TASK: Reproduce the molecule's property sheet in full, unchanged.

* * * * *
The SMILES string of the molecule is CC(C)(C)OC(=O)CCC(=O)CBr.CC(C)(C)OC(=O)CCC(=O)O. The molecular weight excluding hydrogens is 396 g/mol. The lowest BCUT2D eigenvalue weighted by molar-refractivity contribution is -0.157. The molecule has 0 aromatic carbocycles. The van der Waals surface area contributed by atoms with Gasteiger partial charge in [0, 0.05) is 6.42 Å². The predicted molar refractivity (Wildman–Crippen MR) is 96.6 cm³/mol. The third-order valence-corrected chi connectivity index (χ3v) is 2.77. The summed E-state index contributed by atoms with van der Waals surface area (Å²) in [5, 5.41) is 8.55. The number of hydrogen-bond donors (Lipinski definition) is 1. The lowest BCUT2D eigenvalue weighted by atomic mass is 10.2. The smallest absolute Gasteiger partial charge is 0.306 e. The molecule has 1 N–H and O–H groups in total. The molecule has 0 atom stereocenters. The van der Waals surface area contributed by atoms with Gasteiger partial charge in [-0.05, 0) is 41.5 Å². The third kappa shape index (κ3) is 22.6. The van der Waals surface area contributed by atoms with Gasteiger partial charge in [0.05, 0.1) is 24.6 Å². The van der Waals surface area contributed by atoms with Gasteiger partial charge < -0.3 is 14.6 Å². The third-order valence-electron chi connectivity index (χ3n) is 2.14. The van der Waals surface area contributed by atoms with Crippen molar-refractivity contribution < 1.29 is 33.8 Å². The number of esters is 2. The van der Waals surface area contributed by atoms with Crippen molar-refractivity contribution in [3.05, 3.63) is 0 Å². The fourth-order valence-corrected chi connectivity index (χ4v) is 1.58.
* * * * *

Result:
The SMILES string of the molecule is CC(C)(C)OC(=O)CCC(=O)CBr.CC(C)(C)OC(=O)CCC(=O)O. The molecular weight excluding hydrogens is 396 g/mol. The lowest BCUT2D eigenvalue weighted by molar-refractivity contribution is -0.157. The molecule has 0 aromatic carbocycles. The van der Waals surface area contributed by atoms with Gasteiger partial charge in [0, 0.05) is 6.42 Å². The predicted molar refractivity (Wildman–Crippen MR) is 96.6 cm³/mol. The third-order valence-corrected chi connectivity index (χ3v) is 2.77. The summed E-state index contributed by atoms with van der Waals surface area (Å²) in [5, 5.41) is 8.55. The number of hydrogen-bond donors (Lipinski definition) is 1. The lowest BCUT2D eigenvalue weighted by atomic mass is 10.2. The smallest absolute Gasteiger partial charge is 0.306 e. The molecule has 1 N–H and O–H groups in total. The molecule has 0 atom stereocenters. The van der Waals surface area contributed by atoms with Gasteiger partial charge in [-0.05, 0) is 41.5 Å². The third kappa shape index (κ3) is 22.6. The van der Waals surface area contributed by atoms with Gasteiger partial charge in [0.05, 0.1) is 24.6 Å². The van der Waals surface area contributed by atoms with Gasteiger partial charge < -0.3 is 14.6 Å². The third-order valence-electron chi connectivity index (χ3n) is 2.14. The van der Waals surface area contributed by atoms with Crippen molar-refractivity contribution < 1.29 is 33.8 Å². The number of esters is 2. The van der Waals surface area contributed by atoms with Crippen molar-refractivity contribution in [3.05, 3.63) is 0 Å². The fourth-order valence-corrected chi connectivity index (χ4v) is 1.58.